Females Flying High

Aviation is a highly masculine industry and society is culturally predisposed to imagine courageous pilots as men and not usually as women.

It’s true that women in the aviation industry battle pervasive gender inequity and continue to remain underrepresented.

In the United States, women make up 47 percent of the total workforce. But professional female pilots constitute five percent of the piloting workforce, a statistic that has remained unmoved in four decades.

Chances are your pilot isn’t a woman, here’s why

This startling statistic is why other STEM fields and other traditionally male dominated industries must avail mentors, scholarships, conferences, magazines and organizations to increase the percentage of female participants where gender inequity exists.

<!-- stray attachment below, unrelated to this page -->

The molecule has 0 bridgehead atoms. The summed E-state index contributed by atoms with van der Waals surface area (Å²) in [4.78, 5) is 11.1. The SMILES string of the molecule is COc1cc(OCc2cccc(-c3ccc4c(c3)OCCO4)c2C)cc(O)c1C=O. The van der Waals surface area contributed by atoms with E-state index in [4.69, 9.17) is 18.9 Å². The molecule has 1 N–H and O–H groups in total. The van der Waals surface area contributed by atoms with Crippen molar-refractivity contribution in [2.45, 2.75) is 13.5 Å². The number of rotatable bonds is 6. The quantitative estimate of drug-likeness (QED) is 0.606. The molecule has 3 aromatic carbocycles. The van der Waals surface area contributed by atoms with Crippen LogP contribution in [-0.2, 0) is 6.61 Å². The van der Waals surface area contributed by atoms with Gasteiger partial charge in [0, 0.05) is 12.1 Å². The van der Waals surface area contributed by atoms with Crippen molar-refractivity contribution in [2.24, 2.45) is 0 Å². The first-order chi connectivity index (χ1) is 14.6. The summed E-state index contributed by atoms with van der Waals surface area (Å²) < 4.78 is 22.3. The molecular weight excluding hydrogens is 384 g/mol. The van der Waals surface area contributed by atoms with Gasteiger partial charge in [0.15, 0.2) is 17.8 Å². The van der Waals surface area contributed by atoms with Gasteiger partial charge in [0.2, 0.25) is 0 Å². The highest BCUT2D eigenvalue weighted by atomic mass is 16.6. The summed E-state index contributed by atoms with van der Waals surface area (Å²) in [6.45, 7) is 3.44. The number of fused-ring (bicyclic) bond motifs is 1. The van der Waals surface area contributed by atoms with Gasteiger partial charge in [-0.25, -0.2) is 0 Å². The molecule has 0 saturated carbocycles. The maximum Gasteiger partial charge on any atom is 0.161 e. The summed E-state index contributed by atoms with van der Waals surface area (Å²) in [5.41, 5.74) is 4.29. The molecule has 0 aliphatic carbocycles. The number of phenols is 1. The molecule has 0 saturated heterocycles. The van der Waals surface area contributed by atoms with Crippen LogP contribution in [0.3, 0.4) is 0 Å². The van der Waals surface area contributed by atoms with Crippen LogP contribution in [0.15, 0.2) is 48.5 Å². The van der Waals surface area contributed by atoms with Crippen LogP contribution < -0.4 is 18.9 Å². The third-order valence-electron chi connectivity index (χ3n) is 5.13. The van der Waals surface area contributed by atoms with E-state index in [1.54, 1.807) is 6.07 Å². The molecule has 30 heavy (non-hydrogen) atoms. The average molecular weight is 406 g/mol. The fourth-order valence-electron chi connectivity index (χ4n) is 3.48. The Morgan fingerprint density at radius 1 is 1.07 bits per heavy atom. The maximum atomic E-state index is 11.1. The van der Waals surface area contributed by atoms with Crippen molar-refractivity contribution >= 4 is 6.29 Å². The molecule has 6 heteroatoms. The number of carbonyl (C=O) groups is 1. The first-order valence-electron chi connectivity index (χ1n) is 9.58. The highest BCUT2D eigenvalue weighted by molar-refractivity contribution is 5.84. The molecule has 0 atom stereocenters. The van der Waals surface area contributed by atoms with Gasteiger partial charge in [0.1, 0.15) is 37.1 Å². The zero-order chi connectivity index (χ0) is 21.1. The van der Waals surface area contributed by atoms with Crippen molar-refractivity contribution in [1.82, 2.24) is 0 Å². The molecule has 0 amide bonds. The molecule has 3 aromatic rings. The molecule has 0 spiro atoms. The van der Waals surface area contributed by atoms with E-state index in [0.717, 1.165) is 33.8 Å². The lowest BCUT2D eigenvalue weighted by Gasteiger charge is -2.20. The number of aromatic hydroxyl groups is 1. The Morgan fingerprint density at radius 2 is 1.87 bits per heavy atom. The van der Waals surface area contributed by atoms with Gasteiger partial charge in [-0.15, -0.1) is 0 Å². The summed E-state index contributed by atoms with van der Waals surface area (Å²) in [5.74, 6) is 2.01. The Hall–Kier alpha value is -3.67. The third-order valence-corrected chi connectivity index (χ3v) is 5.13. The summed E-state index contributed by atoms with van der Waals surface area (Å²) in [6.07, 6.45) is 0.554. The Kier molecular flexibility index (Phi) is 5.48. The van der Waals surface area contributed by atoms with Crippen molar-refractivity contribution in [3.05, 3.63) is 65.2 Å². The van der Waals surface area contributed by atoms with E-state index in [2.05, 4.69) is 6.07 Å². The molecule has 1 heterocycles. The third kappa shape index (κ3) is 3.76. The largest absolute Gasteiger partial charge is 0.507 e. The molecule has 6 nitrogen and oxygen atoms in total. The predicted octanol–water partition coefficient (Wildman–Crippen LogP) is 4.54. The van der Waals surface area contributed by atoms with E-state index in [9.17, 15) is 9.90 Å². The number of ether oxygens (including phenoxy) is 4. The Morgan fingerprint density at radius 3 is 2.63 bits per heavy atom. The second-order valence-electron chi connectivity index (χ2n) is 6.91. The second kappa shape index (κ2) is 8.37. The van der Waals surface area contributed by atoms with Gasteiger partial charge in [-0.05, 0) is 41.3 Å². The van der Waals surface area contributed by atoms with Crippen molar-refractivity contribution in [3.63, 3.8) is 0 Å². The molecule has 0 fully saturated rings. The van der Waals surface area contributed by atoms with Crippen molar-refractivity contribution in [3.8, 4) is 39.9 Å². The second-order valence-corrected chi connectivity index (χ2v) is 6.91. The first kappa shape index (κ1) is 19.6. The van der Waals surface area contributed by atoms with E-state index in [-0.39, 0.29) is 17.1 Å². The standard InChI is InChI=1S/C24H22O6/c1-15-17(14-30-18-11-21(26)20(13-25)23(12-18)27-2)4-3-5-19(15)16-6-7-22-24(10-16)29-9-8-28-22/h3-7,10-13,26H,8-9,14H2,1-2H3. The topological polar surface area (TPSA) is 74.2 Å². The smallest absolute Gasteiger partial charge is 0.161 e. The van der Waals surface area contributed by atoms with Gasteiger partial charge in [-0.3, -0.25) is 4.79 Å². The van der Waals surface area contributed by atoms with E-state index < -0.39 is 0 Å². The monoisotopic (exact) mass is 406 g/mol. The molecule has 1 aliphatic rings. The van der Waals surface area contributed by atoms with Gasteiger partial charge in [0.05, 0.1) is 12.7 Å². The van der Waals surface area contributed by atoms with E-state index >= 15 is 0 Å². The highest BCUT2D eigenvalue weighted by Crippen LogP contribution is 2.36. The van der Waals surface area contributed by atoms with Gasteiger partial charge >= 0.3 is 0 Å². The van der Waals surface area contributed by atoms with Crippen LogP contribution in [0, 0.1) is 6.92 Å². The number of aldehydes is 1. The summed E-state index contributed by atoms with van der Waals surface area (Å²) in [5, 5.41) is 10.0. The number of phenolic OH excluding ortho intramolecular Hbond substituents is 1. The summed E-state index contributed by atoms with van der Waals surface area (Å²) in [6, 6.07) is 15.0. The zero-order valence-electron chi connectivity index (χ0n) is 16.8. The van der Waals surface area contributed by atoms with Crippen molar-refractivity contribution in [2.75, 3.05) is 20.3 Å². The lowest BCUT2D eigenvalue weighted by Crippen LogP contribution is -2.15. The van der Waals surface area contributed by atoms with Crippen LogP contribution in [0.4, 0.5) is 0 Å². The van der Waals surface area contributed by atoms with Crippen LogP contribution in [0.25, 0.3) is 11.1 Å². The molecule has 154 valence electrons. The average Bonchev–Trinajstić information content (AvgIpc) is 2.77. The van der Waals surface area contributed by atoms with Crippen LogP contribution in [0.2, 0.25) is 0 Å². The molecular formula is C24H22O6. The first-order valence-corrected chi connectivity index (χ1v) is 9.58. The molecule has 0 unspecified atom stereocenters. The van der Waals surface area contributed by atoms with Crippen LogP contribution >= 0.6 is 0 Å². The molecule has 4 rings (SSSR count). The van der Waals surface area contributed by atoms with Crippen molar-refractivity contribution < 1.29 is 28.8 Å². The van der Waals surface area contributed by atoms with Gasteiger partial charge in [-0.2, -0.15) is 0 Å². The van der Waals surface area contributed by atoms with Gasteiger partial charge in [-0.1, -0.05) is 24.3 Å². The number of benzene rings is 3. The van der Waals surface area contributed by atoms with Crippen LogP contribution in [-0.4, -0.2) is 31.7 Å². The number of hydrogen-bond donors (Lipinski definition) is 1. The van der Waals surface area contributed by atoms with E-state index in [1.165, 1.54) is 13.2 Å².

In fact in all arenas, and especially in sports today, women continue to face gender-unique social pressures and double standards that threaten to derail decades of progress that female athletes fought to achieve.

Krista Saint-Dic exemplifies the kind of diversity that needs to be normalized for the children to hold fast to their dreams.

Despite new hurdles to traverse, women like Krista prove that by putting in the hard work to achieve their goals, even the sky is limitless.

Sources: National Girls Collaborative Project (from NSF, Science & Engineering Indicators, 2016), Association of American Medical Colleges 2016 cited in Women in Medicine, FAA’s Aeronautical Center 2016, cited in Women in Aviation.